Therefore, the running speed of the supplying truck can be increased limitlessly though the free falling of the cop from the cop container into the magazine is limited by the time determined when it passes through the elongated hole.
The cop container from which a cop was thrown into a magazine can is moved from the belt 7 to belt 7-1, through up to the belt 7-5, and finally reaches the end of the array of the stored cop containers, and stops. The supplying truck thus reached the driving side 6, immediately returns to the automatic cop feeding apparatus 4 and receives the cops from the automatic cop feeding apparatus.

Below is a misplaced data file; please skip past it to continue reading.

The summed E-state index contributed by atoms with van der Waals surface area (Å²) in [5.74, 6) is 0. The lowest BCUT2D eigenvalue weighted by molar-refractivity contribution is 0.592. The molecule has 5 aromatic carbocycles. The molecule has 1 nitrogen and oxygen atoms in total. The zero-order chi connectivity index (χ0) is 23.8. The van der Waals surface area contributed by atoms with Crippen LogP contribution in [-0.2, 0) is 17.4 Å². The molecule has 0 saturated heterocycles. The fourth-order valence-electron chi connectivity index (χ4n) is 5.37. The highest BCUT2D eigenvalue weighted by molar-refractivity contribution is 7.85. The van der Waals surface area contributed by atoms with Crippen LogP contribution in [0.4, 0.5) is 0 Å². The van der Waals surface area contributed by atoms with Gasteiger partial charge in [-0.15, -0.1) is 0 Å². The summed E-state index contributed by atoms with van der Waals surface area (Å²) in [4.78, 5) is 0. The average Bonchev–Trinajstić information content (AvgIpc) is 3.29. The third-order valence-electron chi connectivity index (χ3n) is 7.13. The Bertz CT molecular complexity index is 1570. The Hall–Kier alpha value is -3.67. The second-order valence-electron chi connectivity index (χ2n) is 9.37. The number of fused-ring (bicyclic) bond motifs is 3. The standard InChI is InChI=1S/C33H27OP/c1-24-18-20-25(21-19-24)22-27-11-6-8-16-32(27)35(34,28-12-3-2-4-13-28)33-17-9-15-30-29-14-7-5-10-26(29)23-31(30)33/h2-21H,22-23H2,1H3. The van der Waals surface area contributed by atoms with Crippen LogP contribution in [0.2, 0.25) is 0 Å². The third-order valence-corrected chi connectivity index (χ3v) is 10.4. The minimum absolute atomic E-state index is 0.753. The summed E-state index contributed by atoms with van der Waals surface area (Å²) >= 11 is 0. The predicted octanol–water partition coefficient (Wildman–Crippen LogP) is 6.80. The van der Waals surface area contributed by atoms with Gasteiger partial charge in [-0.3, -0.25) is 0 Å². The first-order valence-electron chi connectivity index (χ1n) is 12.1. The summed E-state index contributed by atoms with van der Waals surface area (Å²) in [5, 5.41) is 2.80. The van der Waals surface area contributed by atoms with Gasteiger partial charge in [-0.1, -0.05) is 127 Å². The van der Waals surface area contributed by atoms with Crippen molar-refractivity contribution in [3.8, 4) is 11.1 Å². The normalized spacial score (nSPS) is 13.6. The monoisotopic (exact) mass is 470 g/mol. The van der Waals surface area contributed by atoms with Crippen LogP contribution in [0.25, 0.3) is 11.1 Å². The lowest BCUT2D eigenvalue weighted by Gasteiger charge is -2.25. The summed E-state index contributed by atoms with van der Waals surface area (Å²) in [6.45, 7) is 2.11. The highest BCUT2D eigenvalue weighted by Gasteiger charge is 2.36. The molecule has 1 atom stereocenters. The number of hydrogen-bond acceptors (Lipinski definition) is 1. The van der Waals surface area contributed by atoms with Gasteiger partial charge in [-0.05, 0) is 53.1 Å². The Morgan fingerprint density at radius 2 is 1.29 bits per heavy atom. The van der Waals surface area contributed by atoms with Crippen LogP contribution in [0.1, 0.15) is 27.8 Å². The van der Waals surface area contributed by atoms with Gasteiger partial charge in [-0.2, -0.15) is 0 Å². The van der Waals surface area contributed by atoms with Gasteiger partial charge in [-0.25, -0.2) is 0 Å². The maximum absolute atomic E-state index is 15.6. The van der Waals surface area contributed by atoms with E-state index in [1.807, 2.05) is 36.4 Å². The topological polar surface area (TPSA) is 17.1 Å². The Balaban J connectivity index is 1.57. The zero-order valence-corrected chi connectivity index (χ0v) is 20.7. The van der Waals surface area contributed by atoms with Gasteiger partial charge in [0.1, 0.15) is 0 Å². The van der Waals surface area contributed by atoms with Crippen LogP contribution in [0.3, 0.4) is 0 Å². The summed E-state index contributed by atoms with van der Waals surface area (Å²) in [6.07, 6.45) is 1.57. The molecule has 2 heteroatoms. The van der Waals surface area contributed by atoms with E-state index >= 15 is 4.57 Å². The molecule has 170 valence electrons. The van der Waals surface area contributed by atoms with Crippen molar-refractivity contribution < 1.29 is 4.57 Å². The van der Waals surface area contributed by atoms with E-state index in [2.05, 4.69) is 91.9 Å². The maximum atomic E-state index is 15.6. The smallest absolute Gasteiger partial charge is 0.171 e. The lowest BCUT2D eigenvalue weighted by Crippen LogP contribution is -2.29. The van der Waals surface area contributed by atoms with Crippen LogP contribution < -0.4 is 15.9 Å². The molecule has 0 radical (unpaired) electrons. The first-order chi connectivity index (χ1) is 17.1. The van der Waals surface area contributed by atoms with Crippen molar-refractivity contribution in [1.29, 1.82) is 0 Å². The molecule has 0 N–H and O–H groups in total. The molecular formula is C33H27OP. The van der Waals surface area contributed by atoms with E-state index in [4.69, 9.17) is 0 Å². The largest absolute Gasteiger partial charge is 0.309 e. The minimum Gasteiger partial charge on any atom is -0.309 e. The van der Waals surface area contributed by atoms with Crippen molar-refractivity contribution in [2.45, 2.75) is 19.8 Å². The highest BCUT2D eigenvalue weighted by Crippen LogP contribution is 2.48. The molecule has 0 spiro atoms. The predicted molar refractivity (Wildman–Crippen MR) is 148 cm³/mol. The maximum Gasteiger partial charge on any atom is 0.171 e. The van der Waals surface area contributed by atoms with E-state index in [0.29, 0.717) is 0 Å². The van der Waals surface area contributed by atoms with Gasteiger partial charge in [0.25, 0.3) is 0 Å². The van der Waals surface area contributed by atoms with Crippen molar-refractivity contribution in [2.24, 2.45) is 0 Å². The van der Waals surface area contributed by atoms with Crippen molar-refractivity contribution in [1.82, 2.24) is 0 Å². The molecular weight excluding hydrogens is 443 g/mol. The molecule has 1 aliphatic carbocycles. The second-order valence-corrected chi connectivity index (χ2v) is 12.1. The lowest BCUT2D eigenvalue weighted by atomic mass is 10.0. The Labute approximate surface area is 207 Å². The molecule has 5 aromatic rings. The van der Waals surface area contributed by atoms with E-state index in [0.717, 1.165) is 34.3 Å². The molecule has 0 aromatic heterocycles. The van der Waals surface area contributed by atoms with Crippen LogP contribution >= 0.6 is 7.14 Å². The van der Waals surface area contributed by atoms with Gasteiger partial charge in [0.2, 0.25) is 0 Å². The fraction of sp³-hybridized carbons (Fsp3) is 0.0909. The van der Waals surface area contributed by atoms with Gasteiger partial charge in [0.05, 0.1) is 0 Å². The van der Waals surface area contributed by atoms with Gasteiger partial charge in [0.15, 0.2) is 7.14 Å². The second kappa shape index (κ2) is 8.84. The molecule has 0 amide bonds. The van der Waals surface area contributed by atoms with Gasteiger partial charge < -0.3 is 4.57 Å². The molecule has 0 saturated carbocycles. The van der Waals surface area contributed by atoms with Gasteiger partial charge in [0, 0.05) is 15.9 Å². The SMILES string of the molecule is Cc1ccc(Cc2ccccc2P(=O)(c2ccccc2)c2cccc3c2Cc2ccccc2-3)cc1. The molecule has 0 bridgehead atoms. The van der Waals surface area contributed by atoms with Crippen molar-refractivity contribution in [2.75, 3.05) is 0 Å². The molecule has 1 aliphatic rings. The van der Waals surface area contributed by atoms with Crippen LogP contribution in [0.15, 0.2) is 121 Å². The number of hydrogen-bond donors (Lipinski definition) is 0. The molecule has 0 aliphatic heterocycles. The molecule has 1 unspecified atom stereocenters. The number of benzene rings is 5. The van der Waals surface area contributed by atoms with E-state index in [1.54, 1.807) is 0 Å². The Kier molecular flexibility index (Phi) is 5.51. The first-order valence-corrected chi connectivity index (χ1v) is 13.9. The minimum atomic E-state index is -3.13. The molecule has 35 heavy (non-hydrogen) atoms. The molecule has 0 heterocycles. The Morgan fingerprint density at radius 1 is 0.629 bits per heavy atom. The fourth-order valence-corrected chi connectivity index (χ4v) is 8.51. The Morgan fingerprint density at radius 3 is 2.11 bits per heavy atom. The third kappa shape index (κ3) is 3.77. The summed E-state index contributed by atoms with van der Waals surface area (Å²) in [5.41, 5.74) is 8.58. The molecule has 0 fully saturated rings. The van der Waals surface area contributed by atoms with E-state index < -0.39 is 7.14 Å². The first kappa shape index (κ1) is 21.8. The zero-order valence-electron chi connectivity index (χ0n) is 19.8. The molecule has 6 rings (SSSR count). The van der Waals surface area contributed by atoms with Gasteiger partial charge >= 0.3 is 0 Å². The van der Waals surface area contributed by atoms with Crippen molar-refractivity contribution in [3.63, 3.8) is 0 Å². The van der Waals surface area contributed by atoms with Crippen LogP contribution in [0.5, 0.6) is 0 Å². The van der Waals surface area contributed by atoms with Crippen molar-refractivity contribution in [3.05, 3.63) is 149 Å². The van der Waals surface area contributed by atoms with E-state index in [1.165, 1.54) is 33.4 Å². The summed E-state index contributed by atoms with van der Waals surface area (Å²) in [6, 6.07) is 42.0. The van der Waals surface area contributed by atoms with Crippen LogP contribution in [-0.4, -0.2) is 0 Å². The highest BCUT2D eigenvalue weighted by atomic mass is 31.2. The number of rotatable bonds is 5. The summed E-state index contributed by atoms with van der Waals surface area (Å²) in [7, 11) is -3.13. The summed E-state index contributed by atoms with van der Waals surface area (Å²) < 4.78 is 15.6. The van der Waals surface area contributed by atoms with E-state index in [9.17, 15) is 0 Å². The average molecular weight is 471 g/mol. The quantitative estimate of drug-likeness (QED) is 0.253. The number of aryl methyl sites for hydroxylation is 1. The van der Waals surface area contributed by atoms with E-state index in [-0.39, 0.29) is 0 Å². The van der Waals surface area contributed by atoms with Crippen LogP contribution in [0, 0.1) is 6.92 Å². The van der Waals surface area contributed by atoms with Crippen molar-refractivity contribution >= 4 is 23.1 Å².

In the case of FIGS. 3a and 3b, the cops will be directly introduced into the containers placed on the supplying truck. In the case of FIGS. 3c, 3d and 3e, however, both the empty cop containers from which cops have been thrown and the full cop containers from which cops have not yet been thrown are removed from the supplying truck. Therefore, after the supplying truck has stopped at and come into contact with the automatic cop feeding apparatus, a piece member 56 which can be opened and closed is opened as represented by a dotted line, permitting the cop containers to successively be transferred onto the automatic cop feeding apparatus via a path 50. However, the cop containers containing cops are interrupted along their way by a selecting member 57 which may close the path as represented by a dotted line, and are returned onto the supplying truck via a by-pass 58, a piece member 59, which opens to communicate the path 58 with a path 51. On the other hand, as an empty cop container without containing a cop reaches the selecting member 57, the selecting member is opened and the cop container travels on the automatic cop feeding apparatus to receive a cop as designated at Q. The cop container is thereafter returned to the supplying truck via the path 51 being interrupted and turned by the closed piece member 59.